临床时讯 ＞ 临床研究
Nutr Clin Pract. 2010 Oct;25(5):542-7.
Carbohydrate- vs fat-controlled diet effect on weight loss and coronary artery disease risk: a pilot feeding study.
Mueller C, Masri B, Hogg J, Mastrogiacomo M, Chiu YL.
Weill Cornell Medical College, New York, NY 10065, USA.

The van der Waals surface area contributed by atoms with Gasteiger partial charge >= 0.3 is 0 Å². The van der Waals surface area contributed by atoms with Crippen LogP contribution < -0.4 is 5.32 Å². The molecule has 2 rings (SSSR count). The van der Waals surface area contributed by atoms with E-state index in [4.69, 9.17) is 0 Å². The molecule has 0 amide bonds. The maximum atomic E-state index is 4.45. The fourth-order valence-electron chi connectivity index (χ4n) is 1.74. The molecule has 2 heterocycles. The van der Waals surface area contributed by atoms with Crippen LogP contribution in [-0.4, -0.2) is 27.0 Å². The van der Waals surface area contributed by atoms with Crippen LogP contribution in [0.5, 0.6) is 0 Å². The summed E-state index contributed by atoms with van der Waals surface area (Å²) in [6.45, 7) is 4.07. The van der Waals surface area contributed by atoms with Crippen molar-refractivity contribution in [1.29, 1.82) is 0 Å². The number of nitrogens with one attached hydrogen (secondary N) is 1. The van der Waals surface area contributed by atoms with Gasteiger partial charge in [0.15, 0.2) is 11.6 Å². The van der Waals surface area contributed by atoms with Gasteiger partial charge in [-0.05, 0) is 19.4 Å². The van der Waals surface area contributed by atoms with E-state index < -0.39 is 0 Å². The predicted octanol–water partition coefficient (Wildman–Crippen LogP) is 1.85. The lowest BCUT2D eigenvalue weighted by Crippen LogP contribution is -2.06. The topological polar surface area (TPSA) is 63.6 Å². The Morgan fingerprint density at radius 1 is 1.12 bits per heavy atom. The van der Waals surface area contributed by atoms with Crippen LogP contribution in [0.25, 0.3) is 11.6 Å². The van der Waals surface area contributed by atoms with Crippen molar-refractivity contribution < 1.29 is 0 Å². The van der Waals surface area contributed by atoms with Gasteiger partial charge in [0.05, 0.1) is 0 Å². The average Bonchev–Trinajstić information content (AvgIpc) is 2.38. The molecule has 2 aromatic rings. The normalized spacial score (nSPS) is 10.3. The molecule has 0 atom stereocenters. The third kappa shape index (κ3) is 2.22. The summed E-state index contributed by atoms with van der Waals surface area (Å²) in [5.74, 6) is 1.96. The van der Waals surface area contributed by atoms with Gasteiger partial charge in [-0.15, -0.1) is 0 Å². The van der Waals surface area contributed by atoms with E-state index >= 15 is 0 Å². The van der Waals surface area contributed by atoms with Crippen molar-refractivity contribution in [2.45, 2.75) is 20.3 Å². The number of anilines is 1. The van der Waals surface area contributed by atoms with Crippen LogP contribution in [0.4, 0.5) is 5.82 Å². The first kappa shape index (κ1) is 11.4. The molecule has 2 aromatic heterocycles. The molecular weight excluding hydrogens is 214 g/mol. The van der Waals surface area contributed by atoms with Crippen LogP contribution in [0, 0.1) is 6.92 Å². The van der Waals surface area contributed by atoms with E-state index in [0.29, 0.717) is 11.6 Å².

This pilot study compared weight loss and serum indicators of coronary artery disease (CAD) risk between 2 weight loss (energy-deficit) diets, one controlled for carbohydrate as a percentage of total calories and the other controlled for fat as percentage of total calories. Participants were randomized to 1 of 2 diets and fed on an outpatient basis for 70 days, after which they followed their diets using their own resources for an additional 70 days. Energy deficit for the diets was determined by indirect calorimetry with a 500- to 750-calorie per day adjustment. Weight and CAD risk indicators and serum lipid and C-reactive protein levels were measured at baseline, day 70, and day 140. The study was completed by 16 of 20 participants who were able to comply with the feeding portion of the study as well as with follow-up appointments during the second (self-management) period of the study. Participants lost weight in both diet groups (24.4 lbs, carbohydrate controlled; 18.5 lbs, fat controlled), and serum CAD risk factors decreased in both groups. There were no significant differences in CAD risk factors between diet groups, although there was a trend toward lighter low-density lipoprotein (LDL) size in the carbohydrate-controlled group. During the self-management portion of the study, weight loss stalled or regained from loss during the previous feeding period. The results, although underpowered, are consistent with recent studies in which macronutrient ratio of total calories in diet did not affect degree of weight loss and in which carbohydrate-controlled diets produced a predominance of lighter LDLs.